I’ve just finished “The Economic Naturalist“, in which Robert H Frank seeks to unpick a series of puzzling situations we observe in the world around us. Questions such as, “Why does a light come on when you open the refrigerator but not when you open the freezer?” and “Why do many schools require children to wear school uniforms?” are elucidated using the fundamentals of economics.
Apart from being a fascinating book for both casual and avid puzzle-solvers, the economic principles presented are made straightforward and memorable. This is, in fact, the primary goal of the author – to educate the reader in concepts such as the cost/benefit principle and the consequences of supply and demand, but without the abstruse abstraction or mathematical tedium found in your typical college course.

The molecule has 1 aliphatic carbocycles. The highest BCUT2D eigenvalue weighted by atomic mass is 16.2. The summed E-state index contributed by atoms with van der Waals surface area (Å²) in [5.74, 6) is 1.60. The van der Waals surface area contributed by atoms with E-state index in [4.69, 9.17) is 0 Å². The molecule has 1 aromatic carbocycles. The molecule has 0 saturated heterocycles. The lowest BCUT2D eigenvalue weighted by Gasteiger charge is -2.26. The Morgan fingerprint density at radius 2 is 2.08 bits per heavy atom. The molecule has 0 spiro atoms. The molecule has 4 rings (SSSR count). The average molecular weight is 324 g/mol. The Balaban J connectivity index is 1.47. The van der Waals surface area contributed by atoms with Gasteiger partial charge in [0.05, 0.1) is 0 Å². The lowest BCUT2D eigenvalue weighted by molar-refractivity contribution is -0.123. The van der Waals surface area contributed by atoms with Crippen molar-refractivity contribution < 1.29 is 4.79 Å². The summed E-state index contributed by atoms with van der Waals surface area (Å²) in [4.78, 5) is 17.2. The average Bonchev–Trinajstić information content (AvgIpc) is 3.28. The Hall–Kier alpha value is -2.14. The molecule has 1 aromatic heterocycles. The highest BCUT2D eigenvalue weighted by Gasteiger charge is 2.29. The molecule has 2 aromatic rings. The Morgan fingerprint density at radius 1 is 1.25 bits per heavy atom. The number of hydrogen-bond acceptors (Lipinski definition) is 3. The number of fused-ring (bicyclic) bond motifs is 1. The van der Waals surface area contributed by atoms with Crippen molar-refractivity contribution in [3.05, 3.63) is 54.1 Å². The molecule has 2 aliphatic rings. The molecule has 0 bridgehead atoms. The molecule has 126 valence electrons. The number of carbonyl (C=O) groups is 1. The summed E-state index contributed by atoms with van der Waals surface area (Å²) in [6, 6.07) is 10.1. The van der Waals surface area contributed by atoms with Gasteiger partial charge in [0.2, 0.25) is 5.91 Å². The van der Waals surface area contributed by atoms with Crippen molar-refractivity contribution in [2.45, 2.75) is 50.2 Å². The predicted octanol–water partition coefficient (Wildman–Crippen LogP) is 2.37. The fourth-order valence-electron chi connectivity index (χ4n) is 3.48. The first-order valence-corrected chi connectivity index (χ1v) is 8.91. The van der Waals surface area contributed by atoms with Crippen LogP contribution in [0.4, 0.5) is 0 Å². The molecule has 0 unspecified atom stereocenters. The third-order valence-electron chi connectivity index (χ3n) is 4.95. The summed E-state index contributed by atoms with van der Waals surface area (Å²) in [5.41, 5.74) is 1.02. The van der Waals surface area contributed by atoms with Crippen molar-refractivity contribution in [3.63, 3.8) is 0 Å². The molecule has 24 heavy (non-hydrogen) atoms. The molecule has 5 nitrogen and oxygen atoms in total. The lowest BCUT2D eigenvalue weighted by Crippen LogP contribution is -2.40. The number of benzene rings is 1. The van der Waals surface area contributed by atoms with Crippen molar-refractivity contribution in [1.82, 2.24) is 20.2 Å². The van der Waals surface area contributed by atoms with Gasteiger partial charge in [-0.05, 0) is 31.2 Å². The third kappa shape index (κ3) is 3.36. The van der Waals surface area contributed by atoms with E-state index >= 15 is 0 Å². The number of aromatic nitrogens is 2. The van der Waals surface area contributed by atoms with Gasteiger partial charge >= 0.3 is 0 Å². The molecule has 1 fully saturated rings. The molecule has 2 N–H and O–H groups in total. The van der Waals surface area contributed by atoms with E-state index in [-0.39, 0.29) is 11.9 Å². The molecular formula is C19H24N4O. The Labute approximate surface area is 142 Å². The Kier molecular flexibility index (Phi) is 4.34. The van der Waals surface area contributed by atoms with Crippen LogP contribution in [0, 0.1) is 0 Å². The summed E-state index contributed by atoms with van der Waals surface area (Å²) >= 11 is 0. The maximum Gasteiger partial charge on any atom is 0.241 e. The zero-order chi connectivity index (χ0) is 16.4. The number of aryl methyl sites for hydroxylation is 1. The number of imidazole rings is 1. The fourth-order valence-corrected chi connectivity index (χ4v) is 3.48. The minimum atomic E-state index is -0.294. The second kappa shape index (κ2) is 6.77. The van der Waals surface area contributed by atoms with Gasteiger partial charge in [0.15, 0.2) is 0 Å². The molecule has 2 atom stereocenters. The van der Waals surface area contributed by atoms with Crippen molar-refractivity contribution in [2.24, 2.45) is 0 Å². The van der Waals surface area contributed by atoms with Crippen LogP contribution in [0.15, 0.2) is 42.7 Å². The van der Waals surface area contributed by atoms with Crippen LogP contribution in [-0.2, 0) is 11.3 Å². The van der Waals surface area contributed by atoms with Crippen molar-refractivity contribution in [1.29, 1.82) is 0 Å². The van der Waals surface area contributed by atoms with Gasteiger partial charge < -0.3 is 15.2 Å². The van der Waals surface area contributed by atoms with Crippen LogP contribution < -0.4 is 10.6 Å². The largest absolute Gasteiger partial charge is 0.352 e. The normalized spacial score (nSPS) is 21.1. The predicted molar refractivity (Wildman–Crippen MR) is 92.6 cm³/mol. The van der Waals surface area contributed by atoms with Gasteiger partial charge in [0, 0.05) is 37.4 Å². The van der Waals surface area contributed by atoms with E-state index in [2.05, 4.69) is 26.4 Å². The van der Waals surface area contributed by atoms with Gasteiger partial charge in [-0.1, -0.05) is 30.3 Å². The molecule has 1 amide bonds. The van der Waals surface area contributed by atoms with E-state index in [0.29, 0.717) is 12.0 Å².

The real success of the book is as an example of the “narrative” style of teaching. This holds that the human brain is particularly sensitive to absorbing information related to us such that it can be dropped into the context of the world around us. For much of human history, our knowledge has come primarily through storytellers and so we have become good at understanding underlying concepts when they are presented in this form.
As much as I enjoyed the main thrust of the book, this remark, drawn from the introduction, has stuck in my head more than the economics lessons:
Cartoons are data. If people find them funny, that tells us something about the world.
Now I understand why I like doing this.